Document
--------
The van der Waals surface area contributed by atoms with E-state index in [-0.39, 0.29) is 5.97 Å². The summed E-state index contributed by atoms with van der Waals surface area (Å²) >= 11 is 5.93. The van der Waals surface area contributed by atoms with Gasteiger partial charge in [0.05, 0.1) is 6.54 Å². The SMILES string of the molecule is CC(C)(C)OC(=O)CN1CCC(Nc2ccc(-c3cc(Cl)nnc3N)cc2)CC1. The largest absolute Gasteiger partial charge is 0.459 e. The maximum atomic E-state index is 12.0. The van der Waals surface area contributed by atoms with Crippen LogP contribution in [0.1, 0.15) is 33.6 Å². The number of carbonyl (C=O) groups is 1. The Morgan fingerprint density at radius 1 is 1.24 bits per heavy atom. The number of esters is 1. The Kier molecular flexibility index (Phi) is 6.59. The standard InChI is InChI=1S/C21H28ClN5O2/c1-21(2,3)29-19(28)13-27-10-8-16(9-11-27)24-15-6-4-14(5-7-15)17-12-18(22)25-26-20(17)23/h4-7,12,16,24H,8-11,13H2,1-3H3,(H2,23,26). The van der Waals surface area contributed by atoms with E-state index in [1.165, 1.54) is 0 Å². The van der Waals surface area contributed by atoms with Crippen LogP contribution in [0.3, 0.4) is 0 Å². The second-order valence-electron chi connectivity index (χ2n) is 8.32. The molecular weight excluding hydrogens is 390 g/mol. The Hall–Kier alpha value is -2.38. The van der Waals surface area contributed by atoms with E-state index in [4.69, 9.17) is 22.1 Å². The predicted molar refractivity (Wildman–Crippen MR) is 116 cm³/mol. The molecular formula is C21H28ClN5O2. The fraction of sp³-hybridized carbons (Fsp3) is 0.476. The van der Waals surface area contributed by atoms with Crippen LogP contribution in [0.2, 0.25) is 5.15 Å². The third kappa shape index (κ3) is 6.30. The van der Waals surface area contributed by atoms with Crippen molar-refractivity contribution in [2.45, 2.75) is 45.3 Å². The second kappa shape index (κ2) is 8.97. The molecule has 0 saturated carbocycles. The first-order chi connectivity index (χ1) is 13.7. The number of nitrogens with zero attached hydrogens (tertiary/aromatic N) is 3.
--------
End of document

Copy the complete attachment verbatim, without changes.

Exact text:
The van der Waals surface area contributed by atoms with E-state index in [-0.39, 0.29) is 5.97 Å². The summed E-state index contributed by atoms with van der Waals surface area (Å²) >= 11 is 5.93. The van der Waals surface area contributed by atoms with Gasteiger partial charge in [0.05, 0.1) is 6.54 Å². The SMILES string of the molecule is CC(C)(C)OC(=O)CN1CCC(Nc2ccc(-c3cc(Cl)nnc3N)cc2)CC1. The largest absolute Gasteiger partial charge is 0.459 e. The maximum atomic E-state index is 12.0. The van der Waals surface area contributed by atoms with Crippen LogP contribution in [0.1, 0.15) is 33.6 Å². The number of carbonyl (C=O) groups is 1. The Morgan fingerprint density at radius 1 is 1.24 bits per heavy atom. The number of esters is 1. The Kier molecular flexibility index (Phi) is 6.59. The standard InChI is InChI=1S/C21H28ClN5O2/c1-21(2,3)29-19(28)13-27-10-8-16(9-11-27)24-15-6-4-14(5-7-15)17-12-18(22)25-26-20(17)23/h4-7,12,16,24H,8-11,13H2,1-3H3,(H2,23,26). The van der Waals surface area contributed by atoms with E-state index in [1.165, 1.54) is 0 Å². The van der Waals surface area contributed by atoms with Crippen LogP contribution in [0.3, 0.4) is 0 Å². The second-order valence-electron chi connectivity index (χ2n) is 8.32. The molecular weight excluding hydrogens is 390 g/mol. The Hall–Kier alpha value is -2.38. The van der Waals surface area contributed by atoms with E-state index in [4.69, 9.17) is 22.1 Å². The predicted molar refractivity (Wildman–Crippen MR) is 116 cm³/mol. The molecular formula is C21H28ClN5O2. The fraction of sp³-hybridized carbons (Fsp3) is 0.476. The van der Waals surface area contributed by atoms with Crippen LogP contribution in [0.2, 0.25) is 5.15 Å². The third kappa shape index (κ3) is 6.30. The van der Waals surface area contributed by atoms with Crippen molar-refractivity contribution in [2.45, 2.75) is 45.3 Å². The second kappa shape index (κ2) is 8.97. The molecule has 0 saturated carbocycles. The first-order chi connectivity index (χ1) is 13.7. The number of nitrogens with zero attached hydrogens (tertiary/aromatic N) is 3.